The law attracted attention when
investigators opened a case against a
16-year-old for posting comments on social
media they said praised Nazi Germany ’s
invasion of Poland in 1939. Authorities
have also used the law to open criminal
cases against defacers of Soviet monuments,
including in Ukraine.
Unlike similar laws in other countries,
Russia’s also criminalises ‘knowingly
spreading false information about the
activities of the USSR in World War Two’.
The Baltic States and Ukraine have also
passed laws about history. Ukraine has
banned Communist symbols and made it
a criminal offence to deny the totalitarian
nature of Soviet rule from 1917 to 1991 or
to question the legitimacy of anti-Soviet
nationalist groups which at times co-
operated with the Nazis.
Critics see Russia’s law as part of a
growing pattern by authorities to stifle
discussion about history and cover up
“Access to the archives is getting worse
and worse,” said Sebastian Stopper, a
historian at Humboldt University in Berlin.
“It ’s just politically desired for now not to
shed light on crimes of the Russian State in
the 20th century.”
Stopper, an expert on Soviet partisans
in World War Two, has fallen foul of an
earlier Russian law against ‘extremism’, after
a court last year classified postings he made
on the internet as extremist.
He said his posts largely consisted of
extracts from Nazi documents and included
some of his own comments, which he
says tried to explain German soldiers’
“Of course there was nothing justifying
Nazi war crimes,” he said. He said he
suspected the real reason his research
ruffled feathers in Russia was because
it challenged previous claims about the
partisans’ effectiveness, long accepted as
facts in Russian histories.
Miller said that a common perception in
the west, that Putin is an admirer of the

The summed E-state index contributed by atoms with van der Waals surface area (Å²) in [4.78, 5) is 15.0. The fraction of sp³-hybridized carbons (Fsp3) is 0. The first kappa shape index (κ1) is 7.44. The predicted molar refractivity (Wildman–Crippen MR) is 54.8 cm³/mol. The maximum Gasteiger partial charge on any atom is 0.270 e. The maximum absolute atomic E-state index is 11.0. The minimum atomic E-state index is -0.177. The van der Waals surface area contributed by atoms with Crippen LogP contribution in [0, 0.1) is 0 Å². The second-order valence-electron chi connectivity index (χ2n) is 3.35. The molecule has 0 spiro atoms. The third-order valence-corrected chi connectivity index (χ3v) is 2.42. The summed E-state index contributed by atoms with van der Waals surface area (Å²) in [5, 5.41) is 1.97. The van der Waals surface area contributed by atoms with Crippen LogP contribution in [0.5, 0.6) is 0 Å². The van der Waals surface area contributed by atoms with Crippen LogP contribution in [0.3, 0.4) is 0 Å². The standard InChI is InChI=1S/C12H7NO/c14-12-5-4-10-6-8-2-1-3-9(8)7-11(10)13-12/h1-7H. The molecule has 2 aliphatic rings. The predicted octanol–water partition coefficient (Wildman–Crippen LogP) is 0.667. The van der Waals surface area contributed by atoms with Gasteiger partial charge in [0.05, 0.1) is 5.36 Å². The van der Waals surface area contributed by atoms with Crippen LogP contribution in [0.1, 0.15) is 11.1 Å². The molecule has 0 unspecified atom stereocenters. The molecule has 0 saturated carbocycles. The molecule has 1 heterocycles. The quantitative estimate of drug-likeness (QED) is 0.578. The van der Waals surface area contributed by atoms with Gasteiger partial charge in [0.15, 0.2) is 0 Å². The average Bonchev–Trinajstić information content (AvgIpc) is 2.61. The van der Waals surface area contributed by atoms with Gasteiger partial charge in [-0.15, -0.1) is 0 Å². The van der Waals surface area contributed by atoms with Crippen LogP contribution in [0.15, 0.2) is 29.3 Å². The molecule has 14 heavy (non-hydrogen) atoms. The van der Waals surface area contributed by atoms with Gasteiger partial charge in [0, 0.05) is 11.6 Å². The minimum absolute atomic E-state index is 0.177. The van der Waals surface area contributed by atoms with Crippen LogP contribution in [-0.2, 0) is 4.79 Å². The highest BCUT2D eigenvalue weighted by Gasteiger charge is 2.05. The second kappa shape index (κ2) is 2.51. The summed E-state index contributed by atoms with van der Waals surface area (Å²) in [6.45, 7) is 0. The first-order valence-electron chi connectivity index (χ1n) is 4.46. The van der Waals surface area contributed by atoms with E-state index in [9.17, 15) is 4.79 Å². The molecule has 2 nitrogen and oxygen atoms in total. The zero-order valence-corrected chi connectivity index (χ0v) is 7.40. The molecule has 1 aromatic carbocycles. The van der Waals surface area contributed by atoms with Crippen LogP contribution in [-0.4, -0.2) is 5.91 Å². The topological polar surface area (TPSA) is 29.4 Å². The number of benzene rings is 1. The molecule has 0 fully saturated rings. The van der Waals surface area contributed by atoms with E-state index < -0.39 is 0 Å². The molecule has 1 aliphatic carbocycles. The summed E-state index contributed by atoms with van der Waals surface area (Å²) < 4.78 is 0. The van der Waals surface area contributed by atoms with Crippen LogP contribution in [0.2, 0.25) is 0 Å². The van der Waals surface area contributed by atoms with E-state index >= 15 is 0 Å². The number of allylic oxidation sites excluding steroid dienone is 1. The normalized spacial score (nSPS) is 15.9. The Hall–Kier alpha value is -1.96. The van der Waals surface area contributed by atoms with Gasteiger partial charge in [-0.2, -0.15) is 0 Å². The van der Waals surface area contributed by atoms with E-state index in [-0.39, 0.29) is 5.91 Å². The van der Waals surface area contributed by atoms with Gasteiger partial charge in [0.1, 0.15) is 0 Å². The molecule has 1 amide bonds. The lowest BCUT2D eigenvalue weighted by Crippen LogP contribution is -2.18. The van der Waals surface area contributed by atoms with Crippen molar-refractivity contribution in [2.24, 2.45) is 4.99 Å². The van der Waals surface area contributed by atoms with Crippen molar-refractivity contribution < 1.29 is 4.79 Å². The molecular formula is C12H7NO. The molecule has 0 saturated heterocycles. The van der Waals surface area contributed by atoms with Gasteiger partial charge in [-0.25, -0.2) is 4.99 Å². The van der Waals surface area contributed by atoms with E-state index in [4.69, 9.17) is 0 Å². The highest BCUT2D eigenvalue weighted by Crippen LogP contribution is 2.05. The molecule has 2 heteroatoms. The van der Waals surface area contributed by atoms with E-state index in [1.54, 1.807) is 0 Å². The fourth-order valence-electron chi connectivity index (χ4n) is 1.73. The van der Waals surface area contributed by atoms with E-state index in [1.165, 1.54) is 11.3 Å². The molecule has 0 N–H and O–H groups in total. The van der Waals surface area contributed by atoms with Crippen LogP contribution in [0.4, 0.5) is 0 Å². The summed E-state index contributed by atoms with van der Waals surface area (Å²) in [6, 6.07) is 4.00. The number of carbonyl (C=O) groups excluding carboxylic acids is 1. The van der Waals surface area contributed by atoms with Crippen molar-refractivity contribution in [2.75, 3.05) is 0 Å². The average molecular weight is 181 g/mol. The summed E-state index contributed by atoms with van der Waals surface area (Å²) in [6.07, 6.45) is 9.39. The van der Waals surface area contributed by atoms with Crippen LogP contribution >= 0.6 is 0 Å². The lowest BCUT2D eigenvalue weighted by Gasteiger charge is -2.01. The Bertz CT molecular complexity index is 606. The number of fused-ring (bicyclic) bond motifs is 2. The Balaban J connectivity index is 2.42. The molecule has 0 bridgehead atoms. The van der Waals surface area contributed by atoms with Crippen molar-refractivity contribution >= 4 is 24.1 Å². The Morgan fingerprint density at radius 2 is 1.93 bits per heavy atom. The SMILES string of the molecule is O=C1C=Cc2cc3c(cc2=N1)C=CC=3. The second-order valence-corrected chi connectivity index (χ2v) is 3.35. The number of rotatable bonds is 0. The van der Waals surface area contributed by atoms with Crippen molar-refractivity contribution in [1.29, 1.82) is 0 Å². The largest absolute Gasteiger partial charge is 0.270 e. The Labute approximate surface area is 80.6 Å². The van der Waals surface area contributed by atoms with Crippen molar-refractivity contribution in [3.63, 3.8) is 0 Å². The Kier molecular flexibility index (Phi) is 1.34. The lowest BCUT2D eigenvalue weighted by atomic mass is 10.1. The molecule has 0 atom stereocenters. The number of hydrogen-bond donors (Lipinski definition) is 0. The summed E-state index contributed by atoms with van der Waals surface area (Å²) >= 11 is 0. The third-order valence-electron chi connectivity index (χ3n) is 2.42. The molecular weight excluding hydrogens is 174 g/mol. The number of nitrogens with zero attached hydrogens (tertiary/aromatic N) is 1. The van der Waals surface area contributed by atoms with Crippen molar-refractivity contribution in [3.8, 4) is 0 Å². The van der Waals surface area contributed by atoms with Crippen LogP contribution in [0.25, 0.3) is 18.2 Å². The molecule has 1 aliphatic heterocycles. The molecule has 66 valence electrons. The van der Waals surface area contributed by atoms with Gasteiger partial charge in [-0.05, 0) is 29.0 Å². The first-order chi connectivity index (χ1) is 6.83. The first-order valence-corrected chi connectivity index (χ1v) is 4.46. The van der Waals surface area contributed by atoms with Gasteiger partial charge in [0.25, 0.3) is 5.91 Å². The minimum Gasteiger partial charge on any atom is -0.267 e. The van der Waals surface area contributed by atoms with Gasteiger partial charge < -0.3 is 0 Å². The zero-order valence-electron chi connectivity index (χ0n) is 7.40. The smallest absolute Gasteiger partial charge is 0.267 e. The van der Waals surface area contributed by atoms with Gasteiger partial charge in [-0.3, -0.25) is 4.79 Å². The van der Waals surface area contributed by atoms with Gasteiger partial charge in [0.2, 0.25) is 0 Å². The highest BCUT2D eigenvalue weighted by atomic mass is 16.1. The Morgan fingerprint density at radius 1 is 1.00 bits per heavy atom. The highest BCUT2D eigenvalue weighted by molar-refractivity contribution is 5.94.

Soviet system and Stalin, was unfair.
Russian history textbooks do have
sections dealing with the purges, famines,
labour camps and deportations under Stalin
— but they are typically quieter about
similar Soviet repressions against other
Some of Putin’s recent pronouncements
on history have been critical of former
Communist rulers when he sees
their actions as undermining Russia’s
Last year he blamed the Soviet
government for giving away what he said
were traditional Russian territories to
Ukraine in the 1920s. And in an implicit
swipe at Lenin’s Bolshevik revolutionaries,
he said that victory in World War One
“ had been stolen by those who called for
defeat of their Fatherland”.
“Putin is obviously a Great Power man.
For him this is the central issue of the
Russian agenda: To preserve the status of
a Great Power. From this perspective he is
obviously critical of the Bolsheviks,” Miller
But he added that, in the current stand-
off with the west, the state’s interest in
promoting public discussion and education
about Stalinist crimes had waned.
“It is now more about the west as the
enemy, more about the acts of aggression of
the west against Russia in various historical
History a weapon
Russia’s President Vladimir Putin leaves a festive concert marking the 70th anniversar y of the end of World War Two in Europe, as fireworks explode over Red Square in
Can the William Stewart Bridge be used
as a detour? My friend assures me it has
not been blown up yet.
The heading of your article on this issue
on the front page of yesterday ’s edition
does not portray the official council
position on this matter or, for that matter
the decision from Monday night.